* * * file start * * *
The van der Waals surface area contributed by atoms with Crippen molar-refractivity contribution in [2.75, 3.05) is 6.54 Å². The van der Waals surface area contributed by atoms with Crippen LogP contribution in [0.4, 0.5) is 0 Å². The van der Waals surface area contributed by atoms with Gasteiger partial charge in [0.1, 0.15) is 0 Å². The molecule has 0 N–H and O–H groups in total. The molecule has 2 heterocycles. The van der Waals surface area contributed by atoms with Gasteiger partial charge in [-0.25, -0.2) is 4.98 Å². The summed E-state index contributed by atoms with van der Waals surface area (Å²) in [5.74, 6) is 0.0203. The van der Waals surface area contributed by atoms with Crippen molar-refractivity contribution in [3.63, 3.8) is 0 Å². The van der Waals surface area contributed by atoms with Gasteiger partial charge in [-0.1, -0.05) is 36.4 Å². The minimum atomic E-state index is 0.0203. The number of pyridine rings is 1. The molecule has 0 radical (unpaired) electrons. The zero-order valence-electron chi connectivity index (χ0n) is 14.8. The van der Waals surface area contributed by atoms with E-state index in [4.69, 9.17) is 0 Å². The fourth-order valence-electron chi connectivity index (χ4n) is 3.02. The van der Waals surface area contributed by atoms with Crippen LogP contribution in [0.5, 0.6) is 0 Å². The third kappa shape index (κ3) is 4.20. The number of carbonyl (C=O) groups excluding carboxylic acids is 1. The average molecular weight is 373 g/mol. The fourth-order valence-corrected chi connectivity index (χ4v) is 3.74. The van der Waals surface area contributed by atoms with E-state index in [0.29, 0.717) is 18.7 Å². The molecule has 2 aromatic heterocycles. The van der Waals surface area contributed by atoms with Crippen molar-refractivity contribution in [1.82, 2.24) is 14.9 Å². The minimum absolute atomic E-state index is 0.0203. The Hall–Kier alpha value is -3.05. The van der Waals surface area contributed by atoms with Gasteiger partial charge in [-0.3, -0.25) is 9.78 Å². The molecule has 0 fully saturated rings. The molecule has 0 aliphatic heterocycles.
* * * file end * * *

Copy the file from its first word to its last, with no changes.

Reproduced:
The van der Waals surface area contributed by atoms with Crippen molar-refractivity contribution in [2.75, 3.05) is 6.54 Å². The van der Waals surface area contributed by atoms with Crippen LogP contribution in [0.4, 0.5) is 0 Å². The van der Waals surface area contributed by atoms with Gasteiger partial charge in [0.1, 0.15) is 0 Å². The molecule has 0 N–H and O–H groups in total. The molecule has 2 heterocycles. The van der Waals surface area contributed by atoms with Gasteiger partial charge in [-0.25, -0.2) is 4.98 Å². The summed E-state index contributed by atoms with van der Waals surface area (Å²) in [5.74, 6) is 0.0203. The van der Waals surface area contributed by atoms with Crippen molar-refractivity contribution in [3.63, 3.8) is 0 Å². The van der Waals surface area contributed by atoms with Gasteiger partial charge in [-0.1, -0.05) is 36.4 Å². The minimum atomic E-state index is 0.0203. The number of pyridine rings is 1. The molecule has 0 radical (unpaired) electrons. The zero-order valence-electron chi connectivity index (χ0n) is 14.8. The van der Waals surface area contributed by atoms with E-state index in [4.69, 9.17) is 0 Å². The fourth-order valence-electron chi connectivity index (χ4n) is 3.02. The van der Waals surface area contributed by atoms with Crippen LogP contribution in [0.5, 0.6) is 0 Å². The third kappa shape index (κ3) is 4.20. The number of carbonyl (C=O) groups excluding carboxylic acids is 1. The average molecular weight is 373 g/mol. The fourth-order valence-corrected chi connectivity index (χ4v) is 3.74. The van der Waals surface area contributed by atoms with E-state index in [0.29, 0.717) is 18.7 Å². The molecule has 2 aromatic heterocycles. The van der Waals surface area contributed by atoms with Crippen molar-refractivity contribution in [1.82, 2.24) is 14.9 Å². The minimum absolute atomic E-state index is 0.0203. The Hall–Kier alpha value is -3.05. The van der Waals surface area contributed by atoms with Gasteiger partial charge in [-0.3, -0.25) is 9.78 Å². The molecule has 0 fully saturated rings. The molecule has 0 aliphatic heterocycles.